Packaging: nice. Absence of a cloth bag to protect the lens when off-camera: not so nice.
I knew this lens was supposed to be heavy, but I was still surprised when I lifted it out of the box. For its size, it looks as though it should be lighter, even given its all-metal construction. Once fitted to my X-E3, it becomes obvious that the camera will now have to be held by the lens - in my left hand - while the right hand plays the camera buttons. This camera/lens combo is just too front-heavy to usefully hold any other way. Forget about any one-handed operation. If that sounds like a complaint, then let me say it's not a problem; no different actually, from working with a longer telephoto.
|The X-E3 fits nicely on the back of this lens!|
I like the 60mm focal length. On the X-E3 it becomes equivalent to a 90mm lens on a 35mm camera - a nice length for portraits and bringing mid-field subjects closer (as well as macro of course). It's f2.8 aperture provides a very thin depth of field and very pleasing, out of focus, circular bokeh - thanks to the 10-bladed aperture ring. As this is a manual focus lens (no autofocus), the thin depth of field does bring challenges though.
|f5.6 - focus on the signpost|
The focus ring rotates through something like 250 degrees (at a guess). But, all the focusing from infinity right down to one meter is accomplished in the first 10 degrees of turn (another guess), leaving about 240 degrees for racking between 1m and the closest 1:1 macro setting. While this is great for close up work, it does mean that focusing further out than 1 meter is a very delicate and precise task. The equally short depth of field scale on the lens also seems to be a complete fiction - if you want infinity to be in focus, then the lens must be centred on infinity. You'll get the hang of it eventually, but don't expect to do any lightning-fast street photography with this lens at f2.8.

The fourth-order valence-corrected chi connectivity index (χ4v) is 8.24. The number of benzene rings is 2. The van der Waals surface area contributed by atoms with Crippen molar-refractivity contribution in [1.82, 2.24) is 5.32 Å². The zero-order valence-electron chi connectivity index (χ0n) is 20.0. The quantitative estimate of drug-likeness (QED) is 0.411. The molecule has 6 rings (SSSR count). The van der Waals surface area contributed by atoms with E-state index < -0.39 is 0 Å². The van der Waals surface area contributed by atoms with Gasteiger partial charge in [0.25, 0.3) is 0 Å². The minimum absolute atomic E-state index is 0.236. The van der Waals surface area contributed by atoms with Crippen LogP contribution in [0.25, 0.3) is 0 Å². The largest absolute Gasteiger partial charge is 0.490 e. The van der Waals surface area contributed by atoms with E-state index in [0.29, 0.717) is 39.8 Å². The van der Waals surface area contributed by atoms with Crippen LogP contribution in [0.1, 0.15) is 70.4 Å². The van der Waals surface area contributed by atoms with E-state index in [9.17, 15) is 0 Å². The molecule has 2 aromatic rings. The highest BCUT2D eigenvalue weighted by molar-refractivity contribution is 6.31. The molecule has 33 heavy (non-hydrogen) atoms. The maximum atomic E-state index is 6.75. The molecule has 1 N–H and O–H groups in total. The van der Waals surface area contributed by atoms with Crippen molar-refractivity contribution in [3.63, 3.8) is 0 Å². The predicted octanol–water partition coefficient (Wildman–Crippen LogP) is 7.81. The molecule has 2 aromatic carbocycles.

|Corner flare when the light source just out of frame - f5.6|
There is flare and vignetting, though I don't believe the glass is to blame. The problem comes from the long internal lens barrel which, though black and ribbed, is still too glossy. Light directly in the frame doesn't seem to cause a problem, but out of frame, at the right angle, and this corner flare kicks in. The internal barrel is also undoubtedly responsible for the vignetting in the last picture.
|No flare here (f5.6)|
Sharpness across the frame at f2.8 is acceptable and reaches 'very nice indeed' at f5.6 and f8. f16 is terrible; diffraction comes in like you've been pushed off a cliff. I wouldn't use it. The aperture ring is also of the smooth, de-clicked, variety. Videographers will love that, some photographers won't, because it's difficult to adjust the aperture by feel (and, of course, there is no visual display of 'f' stop in the viewfinder - manual lens, remember). Personally, I'm comfortable with the aperture ring as it is.
|Creamy bokeh at f5.6|
At 1:2 magnification, I can hand-hold this camera/lens combo by leaning into the focus and squeezing off the shot. This becomes more difficult at 1:1, though a high-speed burst will probably nail focus in at least one frame. For best results though, you'll want to shoot macro with a tripod and a rail. Fortunately, when mounted on the X-E3, the lens barrel diameter is no deeper than the camera body, so the focus ring doesn't foul a rail when mounted. Check your camera/rail combo though; it may be different.
|Hand held - so missed focus slightly - f5.6|
For $159, this lens represents extremely good value for money. It's not auto and it won't deliver the absolute world-best image quality. But, if you can work within its limitations, and at 1/3 the price of Fujifilm's own X-mount equivalent, it'll deliver some very good images and is probably worth its weight in gold - though not literally.
|Focus at infinity, f5.6 - everything in focus, but note the vignetting caused by the long barrel.|